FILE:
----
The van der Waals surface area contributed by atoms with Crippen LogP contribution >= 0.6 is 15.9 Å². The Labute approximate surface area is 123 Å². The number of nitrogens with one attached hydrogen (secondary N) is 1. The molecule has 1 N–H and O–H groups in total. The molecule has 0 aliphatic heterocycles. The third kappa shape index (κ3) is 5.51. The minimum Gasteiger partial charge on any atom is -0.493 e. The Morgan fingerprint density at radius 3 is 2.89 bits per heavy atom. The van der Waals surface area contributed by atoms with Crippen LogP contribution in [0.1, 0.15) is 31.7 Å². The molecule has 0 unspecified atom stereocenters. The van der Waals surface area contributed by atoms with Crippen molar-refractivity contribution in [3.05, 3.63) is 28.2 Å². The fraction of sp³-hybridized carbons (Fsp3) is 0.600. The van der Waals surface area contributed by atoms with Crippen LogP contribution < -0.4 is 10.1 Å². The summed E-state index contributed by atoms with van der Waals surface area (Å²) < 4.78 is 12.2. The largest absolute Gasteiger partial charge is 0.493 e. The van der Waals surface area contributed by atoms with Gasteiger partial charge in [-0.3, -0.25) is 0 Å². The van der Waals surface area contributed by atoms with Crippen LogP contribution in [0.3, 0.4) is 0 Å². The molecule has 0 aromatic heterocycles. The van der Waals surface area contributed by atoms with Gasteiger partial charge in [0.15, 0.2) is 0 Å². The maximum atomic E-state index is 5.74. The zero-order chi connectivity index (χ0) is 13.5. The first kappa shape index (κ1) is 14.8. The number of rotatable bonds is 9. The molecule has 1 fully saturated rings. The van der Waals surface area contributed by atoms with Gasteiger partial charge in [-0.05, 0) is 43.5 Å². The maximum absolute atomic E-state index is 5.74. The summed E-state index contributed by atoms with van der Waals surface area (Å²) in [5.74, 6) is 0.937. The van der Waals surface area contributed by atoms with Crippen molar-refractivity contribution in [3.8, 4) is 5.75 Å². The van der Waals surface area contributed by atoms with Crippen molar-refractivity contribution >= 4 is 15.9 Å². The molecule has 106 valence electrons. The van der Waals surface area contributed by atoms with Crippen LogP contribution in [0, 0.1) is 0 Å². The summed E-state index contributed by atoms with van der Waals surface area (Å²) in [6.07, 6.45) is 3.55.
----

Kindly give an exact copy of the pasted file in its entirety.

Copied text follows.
The van der Waals surface area contributed by atoms with Crippen LogP contribution >= 0.6 is 15.9 Å². The Labute approximate surface area is 123 Å². The number of nitrogens with one attached hydrogen (secondary N) is 1. The molecule has 1 N–H and O–H groups in total. The molecule has 0 aliphatic heterocycles. The third kappa shape index (κ3) is 5.51. The minimum Gasteiger partial charge on any atom is -0.493 e. The Morgan fingerprint density at radius 3 is 2.89 bits per heavy atom. The van der Waals surface area contributed by atoms with Crippen LogP contribution in [0.1, 0.15) is 31.7 Å². The molecule has 0 unspecified atom stereocenters. The van der Waals surface area contributed by atoms with Crippen molar-refractivity contribution in [3.05, 3.63) is 28.2 Å². The fraction of sp³-hybridized carbons (Fsp3) is 0.600. The van der Waals surface area contributed by atoms with Crippen LogP contribution < -0.4 is 10.1 Å². The summed E-state index contributed by atoms with van der Waals surface area (Å²) < 4.78 is 12.2. The largest absolute Gasteiger partial charge is 0.493 e. The van der Waals surface area contributed by atoms with Gasteiger partial charge in [-0.3, -0.25) is 0 Å². The van der Waals surface area contributed by atoms with Crippen LogP contribution in [0.3, 0.4) is 0 Å². The molecule has 0 aromatic heterocycles. The van der Waals surface area contributed by atoms with Gasteiger partial charge in [0.15, 0.2) is 0 Å². The maximum atomic E-state index is 5.74. The zero-order chi connectivity index (χ0) is 13.5. The first kappa shape index (κ1) is 14.8. The number of rotatable bonds is 9. The molecule has 1 fully saturated rings. The van der Waals surface area contributed by atoms with Gasteiger partial charge in [-0.05, 0) is 43.5 Å². The maximum absolute atomic E-state index is 5.74. The summed E-state index contributed by atoms with van der Waals surface area (Å²) in [5.74, 6) is 0.937. The van der Waals surface area contributed by atoms with Crippen molar-refractivity contribution in [3.8, 4) is 5.75 Å². The van der Waals surface area contributed by atoms with Crippen molar-refractivity contribution >= 4 is 15.9 Å². The molecule has 106 valence electrons. The van der Waals surface area contributed by atoms with Crippen LogP contribution in [0, 0.1) is 0 Å². The summed E-state index contributed by atoms with van der Waals surface area (Å²) in [6.07, 6.45) is 3.55.